It is well known (and admitted by the website) that Anglican formularies richly draw upon the most reliable centuries of antiquity, sometimes referred to as the Vincentian canon, and therefore have a strong patristic and concilar basis. However, what’s at stake is how far that canon of tradition deserves stretching. Under Prayer Book Liturgy, the website says, “The ACC does not believe in disparaging medieval things or in rejecting well-established traditions. ” While Anglican divinity might tolerate a limited restoration of medieval practice, it normally doesn’t start, as the ACC website does, with the presupposition that Settlement theology is lacking or anemic, “the theological meaning of the Prayer Books, which was in flux for earlier Anglicans, has been firmly settled by other ACC formularies, most notably, The Affirmation of St. Louis.” Referring back to the FAQ respecting Protestantism:
“We can happily admit that many of the early Reformers taught or held as individuals material heresy in various areas. But their errors never bound the Church of England as a whole. And, just as importantly, underlying their mixed success in understanding Holy Tradition there was at least a formal and official commitment to that Tradition”
What actually constitutes this ‘tradition’? The website is in general agreement about doctrinal reception and the authority ecumenical councils, but Anglicans have been hesitant about saying what parts of tradition are divinely inspired, “the Church of Alexandria, Antioch, and Jerusalem have erred, so hath the Church of Rome”. It would be kind to say ACC is far more optimistic, but this is probably where Anglican Catholics (Stahlists) and classical Anglicanism diverge. The next statement is axle upon which the wheel spins since it suggests any approval of antiquity hypothetically includes the breadth of modern opinion,
“the Anglican appeal to Tradition and Catholic consensus noted above are temporally unlimited in principle. That is, may refer to perpetual consent and…not to one particular age only”.
However, Rome and the East each have organized their own counter-reformation against magisterial Anglicanism, and this bedevils the ACC’s search for modern consensus. Any engagement with Rome without the benefit of a unified Protestant church would leave Anglicans in a lopsided position, pulling the carpet from the feet of their main moral and theological grounds behind the Reformation. Though the website falls short of granting doctrinal substance to such superstitions like the immaculate conception, invocation of saints, the bodily assumption, etc.., it nonetheless lays the methodology for such by extending reliable centuries or “tradition” into the modern era. The website calls these modern practices and belief, if not already ‘settled by the ACC’, as “eminently fitting and godly”. Elsewhere (see the epilogue below), it has been said the rejection of such doctrine (e.g., adoration, physical change of sacraments, bodily assumption, invocation of saints, etc..) is a rejection the methodology implicit in ACC standards, and therefore an obstacle to ACC membership.
Haverland’s Judgement: Recently, the Retro-Church blog posted an epistle by Archbishop Haverland, likely issued to alleviate fears that the ACC was formally endorsing “protestantism”. The letter reaffirms the basic positioned outlined in the Athens Statement as well as expounds certain points from the new website. Haverland says Anglican formula are insufficient for making doctrinal articles, and they must be read in the context of the St. Louis Affirmation. Allegedly, the crisis provoked by women’s ordination caused the making of the Affirmation, but if this is so then why not simply assert the divine institution of Holy Orders rather include provocative terminology for all seven sacraments?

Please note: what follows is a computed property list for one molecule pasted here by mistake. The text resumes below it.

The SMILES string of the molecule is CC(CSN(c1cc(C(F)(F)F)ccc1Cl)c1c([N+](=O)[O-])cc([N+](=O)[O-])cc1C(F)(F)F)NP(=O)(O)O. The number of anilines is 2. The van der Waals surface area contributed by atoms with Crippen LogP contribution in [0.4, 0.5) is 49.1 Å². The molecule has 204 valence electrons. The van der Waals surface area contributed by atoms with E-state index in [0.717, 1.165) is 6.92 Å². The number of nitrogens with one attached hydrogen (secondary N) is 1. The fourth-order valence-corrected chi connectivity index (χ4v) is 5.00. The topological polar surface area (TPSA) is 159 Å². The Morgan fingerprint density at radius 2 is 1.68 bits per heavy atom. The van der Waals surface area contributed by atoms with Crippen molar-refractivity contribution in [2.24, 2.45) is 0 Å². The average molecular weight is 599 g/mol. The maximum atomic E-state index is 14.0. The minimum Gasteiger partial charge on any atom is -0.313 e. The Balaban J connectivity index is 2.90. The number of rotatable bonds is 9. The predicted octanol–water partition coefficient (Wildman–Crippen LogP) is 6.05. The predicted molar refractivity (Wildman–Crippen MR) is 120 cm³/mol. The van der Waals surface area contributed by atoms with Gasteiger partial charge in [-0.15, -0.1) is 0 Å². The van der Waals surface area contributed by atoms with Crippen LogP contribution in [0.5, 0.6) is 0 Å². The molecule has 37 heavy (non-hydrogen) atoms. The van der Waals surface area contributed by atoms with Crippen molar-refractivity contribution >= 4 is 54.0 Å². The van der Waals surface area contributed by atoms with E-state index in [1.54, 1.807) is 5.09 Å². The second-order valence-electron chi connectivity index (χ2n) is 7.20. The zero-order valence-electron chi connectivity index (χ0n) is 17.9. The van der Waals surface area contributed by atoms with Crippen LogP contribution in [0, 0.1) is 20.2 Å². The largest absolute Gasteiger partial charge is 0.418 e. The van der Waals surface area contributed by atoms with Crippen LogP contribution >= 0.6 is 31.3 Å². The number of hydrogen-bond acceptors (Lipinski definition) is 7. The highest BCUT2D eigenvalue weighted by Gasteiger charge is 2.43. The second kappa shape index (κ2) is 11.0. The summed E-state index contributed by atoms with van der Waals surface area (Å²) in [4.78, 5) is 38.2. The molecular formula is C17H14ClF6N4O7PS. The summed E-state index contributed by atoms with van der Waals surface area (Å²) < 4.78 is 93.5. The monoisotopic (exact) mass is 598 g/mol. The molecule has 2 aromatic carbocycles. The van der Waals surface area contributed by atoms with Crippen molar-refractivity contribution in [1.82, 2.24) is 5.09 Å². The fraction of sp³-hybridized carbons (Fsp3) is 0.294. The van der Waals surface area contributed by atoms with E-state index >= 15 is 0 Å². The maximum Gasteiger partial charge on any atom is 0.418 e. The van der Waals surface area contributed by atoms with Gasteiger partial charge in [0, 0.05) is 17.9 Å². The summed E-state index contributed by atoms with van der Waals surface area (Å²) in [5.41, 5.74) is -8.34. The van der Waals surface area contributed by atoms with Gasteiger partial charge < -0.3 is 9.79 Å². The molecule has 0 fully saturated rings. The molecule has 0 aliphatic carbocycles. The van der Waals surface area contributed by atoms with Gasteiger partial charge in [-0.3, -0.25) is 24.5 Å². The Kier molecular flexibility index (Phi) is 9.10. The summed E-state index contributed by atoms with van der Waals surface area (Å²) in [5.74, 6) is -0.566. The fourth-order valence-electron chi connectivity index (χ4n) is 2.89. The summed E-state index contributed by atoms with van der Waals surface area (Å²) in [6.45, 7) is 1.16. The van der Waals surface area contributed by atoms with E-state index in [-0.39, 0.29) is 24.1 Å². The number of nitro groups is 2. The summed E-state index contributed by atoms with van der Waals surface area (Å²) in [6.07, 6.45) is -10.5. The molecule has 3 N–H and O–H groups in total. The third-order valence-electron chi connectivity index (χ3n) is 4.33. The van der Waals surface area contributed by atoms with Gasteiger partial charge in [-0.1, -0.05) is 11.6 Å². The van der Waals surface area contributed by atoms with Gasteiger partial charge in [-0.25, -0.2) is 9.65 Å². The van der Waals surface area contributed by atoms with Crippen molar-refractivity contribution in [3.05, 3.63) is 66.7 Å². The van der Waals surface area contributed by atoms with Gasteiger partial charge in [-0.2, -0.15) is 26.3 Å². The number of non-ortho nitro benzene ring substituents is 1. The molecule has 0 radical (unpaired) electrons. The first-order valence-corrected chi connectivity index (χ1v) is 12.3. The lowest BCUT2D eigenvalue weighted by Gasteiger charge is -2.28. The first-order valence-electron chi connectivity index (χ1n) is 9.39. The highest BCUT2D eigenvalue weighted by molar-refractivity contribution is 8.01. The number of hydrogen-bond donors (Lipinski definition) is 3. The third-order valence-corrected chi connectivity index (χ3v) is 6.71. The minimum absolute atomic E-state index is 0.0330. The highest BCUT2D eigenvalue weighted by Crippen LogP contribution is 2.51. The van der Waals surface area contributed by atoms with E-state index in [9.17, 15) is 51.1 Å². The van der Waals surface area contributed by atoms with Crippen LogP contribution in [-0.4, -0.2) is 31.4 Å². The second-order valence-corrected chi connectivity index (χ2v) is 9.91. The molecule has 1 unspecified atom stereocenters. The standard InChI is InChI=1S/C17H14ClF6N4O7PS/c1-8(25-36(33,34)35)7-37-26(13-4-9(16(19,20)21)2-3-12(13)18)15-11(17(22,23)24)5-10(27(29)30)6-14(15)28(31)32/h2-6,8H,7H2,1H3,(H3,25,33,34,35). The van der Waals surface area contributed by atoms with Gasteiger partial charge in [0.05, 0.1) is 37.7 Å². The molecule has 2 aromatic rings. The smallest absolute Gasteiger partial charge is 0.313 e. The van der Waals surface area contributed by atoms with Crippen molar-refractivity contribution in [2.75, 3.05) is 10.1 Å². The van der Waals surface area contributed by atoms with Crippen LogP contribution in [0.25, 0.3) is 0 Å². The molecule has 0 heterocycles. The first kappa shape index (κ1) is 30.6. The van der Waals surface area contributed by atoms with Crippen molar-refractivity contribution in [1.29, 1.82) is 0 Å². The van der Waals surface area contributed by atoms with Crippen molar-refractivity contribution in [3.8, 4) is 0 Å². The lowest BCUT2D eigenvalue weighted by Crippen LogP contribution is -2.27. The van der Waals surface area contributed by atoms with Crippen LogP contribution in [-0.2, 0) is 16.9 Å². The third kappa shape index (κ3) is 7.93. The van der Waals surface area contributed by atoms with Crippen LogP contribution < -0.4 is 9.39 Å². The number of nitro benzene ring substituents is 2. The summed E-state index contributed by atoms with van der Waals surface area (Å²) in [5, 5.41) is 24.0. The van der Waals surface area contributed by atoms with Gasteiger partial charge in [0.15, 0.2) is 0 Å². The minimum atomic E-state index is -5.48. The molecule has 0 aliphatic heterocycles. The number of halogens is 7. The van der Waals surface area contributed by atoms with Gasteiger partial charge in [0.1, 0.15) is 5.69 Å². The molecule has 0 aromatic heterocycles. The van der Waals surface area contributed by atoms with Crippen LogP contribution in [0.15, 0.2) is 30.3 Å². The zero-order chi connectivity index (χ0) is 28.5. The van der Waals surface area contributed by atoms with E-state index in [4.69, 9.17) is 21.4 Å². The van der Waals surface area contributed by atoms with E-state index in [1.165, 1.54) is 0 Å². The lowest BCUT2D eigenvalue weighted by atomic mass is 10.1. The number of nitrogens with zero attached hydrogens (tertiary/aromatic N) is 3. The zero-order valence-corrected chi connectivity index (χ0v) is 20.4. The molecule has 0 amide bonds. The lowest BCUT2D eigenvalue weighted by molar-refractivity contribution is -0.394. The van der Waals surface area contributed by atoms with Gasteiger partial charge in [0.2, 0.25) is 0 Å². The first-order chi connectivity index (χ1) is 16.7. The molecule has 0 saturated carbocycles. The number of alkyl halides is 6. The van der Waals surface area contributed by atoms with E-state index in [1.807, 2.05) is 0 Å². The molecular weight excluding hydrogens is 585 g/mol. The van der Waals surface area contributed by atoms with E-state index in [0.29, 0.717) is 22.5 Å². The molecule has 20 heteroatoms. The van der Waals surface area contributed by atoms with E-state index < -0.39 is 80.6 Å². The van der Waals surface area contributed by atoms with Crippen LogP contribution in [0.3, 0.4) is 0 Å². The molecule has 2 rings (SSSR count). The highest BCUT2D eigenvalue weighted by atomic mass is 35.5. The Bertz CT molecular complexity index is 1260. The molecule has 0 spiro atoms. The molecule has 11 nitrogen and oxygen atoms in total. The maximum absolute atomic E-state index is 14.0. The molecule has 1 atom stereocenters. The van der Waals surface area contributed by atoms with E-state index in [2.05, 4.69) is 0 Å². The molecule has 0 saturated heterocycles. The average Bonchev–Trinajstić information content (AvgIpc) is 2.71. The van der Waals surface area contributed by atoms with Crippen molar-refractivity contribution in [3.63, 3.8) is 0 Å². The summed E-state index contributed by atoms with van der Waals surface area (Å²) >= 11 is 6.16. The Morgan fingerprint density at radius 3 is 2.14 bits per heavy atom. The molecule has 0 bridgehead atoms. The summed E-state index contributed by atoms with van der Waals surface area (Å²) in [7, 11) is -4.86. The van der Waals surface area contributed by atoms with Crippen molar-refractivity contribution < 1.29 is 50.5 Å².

But Haverland credits the seven/seven terminology for ‘clarifying’ Settlement doctrine. We might ask if Tract 90 succeeded making any clarification, especially when Newman himself ultimately rejected it (p.5 in link)? Haverland finally says the 39 articles and 1662 prayer book are no more than historical curiosities without the Affirmation. However, what’s fore with the Affirmation is the language of seven sacraments and decrees of the seventh ecumenical council, so Haverland concludes:
Well, it is impossible within the Anglican Catholic Church legitimately to deny the authority of the Seven Ecumenical Councils or to deny that there are seven Sacraments.
This corroborates with Haverland’s earlier case for seven sacraments in 20011:
“If asserting ‘seven and seven’ is in some sense an Anglican novelty, we are, again, not concerned”
Hence, the core-theology of the Reformation is tossed out. While Haverland says there is no explicit repudiation of the Reformation, the language of seven sacraments is essentially in implicit rejection. There is no honest way to harmonize the two sacramentologies existing between the Affirmation and classical standards unless one of the two ‘settlements’ are treated nominally. This self-evisceration has been the ACC’s unwavering position ever since the adoption of its 1978 canons, and it has not only generated relative isolation but repeated controversy against broad church overtures in the Continuum. I leave a quote by Dr. Toon on the Affirmation:
“Many of those who left The Episcopal Church in 1977 to form what it was hoped would be The [one and true] Continuing Anglican Church in North America met in St Louis in 1977 and eventually signed “The Affirmation of St Louis.” Those who drafted this (and they included the English priest Dr Truman) clearly intended that it be not a generally acceptable Anglican Statement which traditional evangelicals and traditional anglo-catholics with others could ALL sign. They intended that it be clearly only an anglo-catholic statement and at the same time prepare the way for possible union of this emerging Continuing Church with either Rome or Orthodoxy.”